Materials and Aesthetics are pretty core to most artworks, but sometimes these elements are relegated behind concept and subject. In this post I’m trying to think about why this might be and to define some of the less obvious ways in which visual aesthetics are important in fine art practice.
The open submission exhibition at The Whitechapel, The London Open, led me to think about the role and status of visual aesthetics in contemporary fine art. The exhibition was divided into two major spaces on the ground and first floor: the ground floor gallery featuring a range of installed film works, text, sound, installation and photographic works; while the first floor gallery featured predominantly sculpture, painting, objects and assemblages and image based works. However, while there were some interesting differences in media and form between the works exhibited in the two major spaces, what was much more notable were the stark differences in approach to material and aesthetics.
The curator’s notes suggested that the works in the first floor gallery had been grouped because the artists demonstrated interests in kitsch, folk and outsider art and, to an extent, these themes could be detected at least in some of the pieces. Much more obvious, and in my view more important, was that these artists engaged with the material and visual in an explicit way which could not be separated from the meaning and intention of their works. This was evident in pieces such as Zebra by Caroline Achaintre in which fibres had been woven into a tufted, carpet like, composition of intersecting lines; in the delicate pencil drawings of Mark Harris; in an installed animation by Shona Davies, Dave Monaghan and Jon Klein; and in the heavily textured paintings of Dale Carney. In all of these pieces, the evidence of the make process as well as use of colour, texture, composition and material interacted to create works with cogent visual identities. In the case of Davies, Monaghan and Klein’s macabre animation, for example, the choice of muted hues, hand made animated models and hand painted sets (the work was also displayed in a set) lent the work a poignancy and delicacy. The associations of animation with children’s television underscored the suicide narrative, adding a layer of complexity and dark humour to the piece. In this way, thematic, narrative and conceptual concerns were inextricably bound up in the materiality and form of the artistic work.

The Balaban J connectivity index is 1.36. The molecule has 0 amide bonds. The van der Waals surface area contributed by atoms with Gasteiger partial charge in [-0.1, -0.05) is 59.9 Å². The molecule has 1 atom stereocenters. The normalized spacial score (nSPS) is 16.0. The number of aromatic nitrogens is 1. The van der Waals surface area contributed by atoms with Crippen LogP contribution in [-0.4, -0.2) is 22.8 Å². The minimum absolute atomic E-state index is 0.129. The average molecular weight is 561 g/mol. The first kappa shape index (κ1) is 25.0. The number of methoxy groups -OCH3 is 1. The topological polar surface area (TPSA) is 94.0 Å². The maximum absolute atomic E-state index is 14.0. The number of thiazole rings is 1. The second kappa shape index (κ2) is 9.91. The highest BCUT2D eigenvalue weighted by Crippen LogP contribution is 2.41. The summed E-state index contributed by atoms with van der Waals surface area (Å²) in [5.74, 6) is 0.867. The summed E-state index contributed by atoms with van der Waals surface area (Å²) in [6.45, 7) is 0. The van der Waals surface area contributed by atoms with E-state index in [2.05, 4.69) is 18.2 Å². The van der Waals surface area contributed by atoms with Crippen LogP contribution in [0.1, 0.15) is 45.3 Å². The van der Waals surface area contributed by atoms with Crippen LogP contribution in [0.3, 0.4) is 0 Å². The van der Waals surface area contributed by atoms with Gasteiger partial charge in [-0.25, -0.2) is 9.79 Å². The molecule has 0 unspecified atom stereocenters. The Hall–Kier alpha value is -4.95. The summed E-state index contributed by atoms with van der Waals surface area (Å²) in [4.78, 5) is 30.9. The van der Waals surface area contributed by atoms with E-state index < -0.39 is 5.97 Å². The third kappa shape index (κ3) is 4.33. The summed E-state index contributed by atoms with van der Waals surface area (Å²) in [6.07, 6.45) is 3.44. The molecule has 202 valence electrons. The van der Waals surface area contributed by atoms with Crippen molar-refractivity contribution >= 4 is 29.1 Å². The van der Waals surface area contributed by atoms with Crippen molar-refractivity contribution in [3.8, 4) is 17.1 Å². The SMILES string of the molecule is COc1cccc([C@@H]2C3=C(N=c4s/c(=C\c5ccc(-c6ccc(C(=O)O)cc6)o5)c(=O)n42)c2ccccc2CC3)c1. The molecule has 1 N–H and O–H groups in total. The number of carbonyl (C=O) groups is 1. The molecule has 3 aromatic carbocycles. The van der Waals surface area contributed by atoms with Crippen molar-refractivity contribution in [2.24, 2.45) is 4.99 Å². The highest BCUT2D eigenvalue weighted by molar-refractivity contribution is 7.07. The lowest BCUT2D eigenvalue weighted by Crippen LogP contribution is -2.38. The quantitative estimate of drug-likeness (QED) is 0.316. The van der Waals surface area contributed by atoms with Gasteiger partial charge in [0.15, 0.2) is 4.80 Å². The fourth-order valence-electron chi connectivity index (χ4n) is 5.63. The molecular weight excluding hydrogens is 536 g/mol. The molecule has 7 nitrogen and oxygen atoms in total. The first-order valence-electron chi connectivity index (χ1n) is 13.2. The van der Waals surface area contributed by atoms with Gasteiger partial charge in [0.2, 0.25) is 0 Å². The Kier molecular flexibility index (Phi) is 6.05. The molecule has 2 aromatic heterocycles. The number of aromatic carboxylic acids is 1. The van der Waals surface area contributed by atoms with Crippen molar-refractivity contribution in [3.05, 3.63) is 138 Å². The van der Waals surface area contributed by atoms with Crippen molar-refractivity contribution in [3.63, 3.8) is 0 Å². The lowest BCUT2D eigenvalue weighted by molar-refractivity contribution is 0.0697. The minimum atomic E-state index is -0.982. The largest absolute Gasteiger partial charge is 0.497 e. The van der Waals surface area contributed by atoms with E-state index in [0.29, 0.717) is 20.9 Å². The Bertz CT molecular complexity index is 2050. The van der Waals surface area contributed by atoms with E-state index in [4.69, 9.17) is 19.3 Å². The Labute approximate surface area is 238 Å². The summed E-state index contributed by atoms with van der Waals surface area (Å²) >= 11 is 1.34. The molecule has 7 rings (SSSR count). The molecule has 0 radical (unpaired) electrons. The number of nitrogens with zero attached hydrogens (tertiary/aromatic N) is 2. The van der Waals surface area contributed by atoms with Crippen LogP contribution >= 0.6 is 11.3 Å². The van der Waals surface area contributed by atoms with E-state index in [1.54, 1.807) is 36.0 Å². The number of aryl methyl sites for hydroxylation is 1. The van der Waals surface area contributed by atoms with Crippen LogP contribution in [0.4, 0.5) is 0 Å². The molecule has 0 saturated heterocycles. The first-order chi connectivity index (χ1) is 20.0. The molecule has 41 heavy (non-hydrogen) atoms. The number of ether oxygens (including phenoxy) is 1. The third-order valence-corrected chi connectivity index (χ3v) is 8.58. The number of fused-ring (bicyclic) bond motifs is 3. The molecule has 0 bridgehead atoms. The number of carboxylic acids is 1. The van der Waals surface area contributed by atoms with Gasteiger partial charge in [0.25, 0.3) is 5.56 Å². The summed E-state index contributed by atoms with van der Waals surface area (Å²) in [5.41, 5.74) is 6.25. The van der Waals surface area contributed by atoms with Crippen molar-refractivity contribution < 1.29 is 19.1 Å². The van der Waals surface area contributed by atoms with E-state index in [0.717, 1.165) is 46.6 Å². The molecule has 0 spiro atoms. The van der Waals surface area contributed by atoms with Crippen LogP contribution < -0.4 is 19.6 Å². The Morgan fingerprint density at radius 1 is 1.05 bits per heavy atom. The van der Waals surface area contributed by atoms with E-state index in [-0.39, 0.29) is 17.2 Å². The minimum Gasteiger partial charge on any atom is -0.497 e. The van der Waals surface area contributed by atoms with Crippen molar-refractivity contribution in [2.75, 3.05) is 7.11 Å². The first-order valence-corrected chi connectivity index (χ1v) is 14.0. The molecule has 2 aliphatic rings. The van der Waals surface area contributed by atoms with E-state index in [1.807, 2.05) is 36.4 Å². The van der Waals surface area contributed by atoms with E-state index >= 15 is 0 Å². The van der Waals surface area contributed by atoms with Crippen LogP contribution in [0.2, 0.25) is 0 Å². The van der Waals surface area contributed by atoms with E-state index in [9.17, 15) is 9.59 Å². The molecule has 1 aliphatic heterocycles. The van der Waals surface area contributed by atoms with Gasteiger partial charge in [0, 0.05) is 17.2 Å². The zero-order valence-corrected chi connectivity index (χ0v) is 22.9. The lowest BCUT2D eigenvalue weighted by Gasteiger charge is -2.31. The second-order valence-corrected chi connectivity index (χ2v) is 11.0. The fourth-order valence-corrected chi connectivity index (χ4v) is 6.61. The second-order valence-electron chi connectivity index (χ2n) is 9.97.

In the text, installation, and video pieces of the ground floor gallery, aesthetics were much less explicitly prioritised as content of the work. Nevertheless, the aesthetic choices and values, of both artists and curators, could be detected. Whereas, the upstairs gallery had featured a rich variety of textures, colours and materials, here a palette of cool grey, white and black predominated. Videos were displayed on1990s matt black plastic monitors (shiny flat-screens would have hit the wrong note), slide machines clicked through images of the sky, a wall, apparently chosen to suggest at once the mundane and the profound. It struck me that the intended signifier for the anti-aesthetic aesthetic of these pieces was a kind of intellectual seriousness. It was as if in denying the allure of harmonising colour, the inviting tactility of texture, the expressive power of image making one could ascend to a realm of pure philosophical thought. This fine art Iconoclasm is one that I find particularly difficult, redolent as it is of Puritanism and a prioritisation of some kind of mysterious “content” which exists outside the form of the work.
There is certainly room in the art world for work which is meditative, idea based and not primarily concerned with the visual. But I would strongly argue that the communicative and associative power of aesthetics are important in framing even these works. Too often a failure to engage with visual aesthetics means falling back on a range of fine art clichés which not only risk alienating the viewer from the work, but also obscuring its core ideas